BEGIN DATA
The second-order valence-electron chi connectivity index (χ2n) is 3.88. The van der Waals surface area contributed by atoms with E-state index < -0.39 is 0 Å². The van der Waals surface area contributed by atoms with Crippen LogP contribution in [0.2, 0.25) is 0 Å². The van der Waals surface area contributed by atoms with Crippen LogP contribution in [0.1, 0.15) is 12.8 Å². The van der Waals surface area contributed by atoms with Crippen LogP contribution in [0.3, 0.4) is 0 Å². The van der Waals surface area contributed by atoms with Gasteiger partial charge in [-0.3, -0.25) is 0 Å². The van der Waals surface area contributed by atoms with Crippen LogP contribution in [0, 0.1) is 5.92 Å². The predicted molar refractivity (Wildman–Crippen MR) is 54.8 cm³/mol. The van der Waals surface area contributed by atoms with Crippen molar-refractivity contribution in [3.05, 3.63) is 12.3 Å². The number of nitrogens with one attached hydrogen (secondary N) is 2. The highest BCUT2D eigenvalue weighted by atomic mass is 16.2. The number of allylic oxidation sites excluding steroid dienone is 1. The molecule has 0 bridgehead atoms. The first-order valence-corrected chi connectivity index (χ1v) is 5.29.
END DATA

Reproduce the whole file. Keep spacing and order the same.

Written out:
The second-order valence-electron chi connectivity index (χ2n) is 3.88. The van der Waals surface area contributed by atoms with E-state index < -0.39 is 0 Å². The van der Waals surface area contributed by atoms with Crippen LogP contribution in [0.2, 0.25) is 0 Å². The van der Waals surface area contributed by atoms with Crippen LogP contribution in [0.1, 0.15) is 12.8 Å². The van der Waals surface area contributed by atoms with Crippen LogP contribution in [0.3, 0.4) is 0 Å². The van der Waals surface area contributed by atoms with Gasteiger partial charge in [-0.3, -0.25) is 0 Å². The van der Waals surface area contributed by atoms with Crippen LogP contribution in [0, 0.1) is 5.92 Å². The predicted molar refractivity (Wildman–Crippen MR) is 54.8 cm³/mol. The van der Waals surface area contributed by atoms with Crippen molar-refractivity contribution in [3.05, 3.63) is 12.3 Å². The number of nitrogens with one attached hydrogen (secondary N) is 2. The highest BCUT2D eigenvalue weighted by atomic mass is 16.2. The number of allylic oxidation sites excluding steroid dienone is 1. The molecule has 0 bridgehead atoms. The first-order valence-corrected chi connectivity index (χ1v) is 5.29.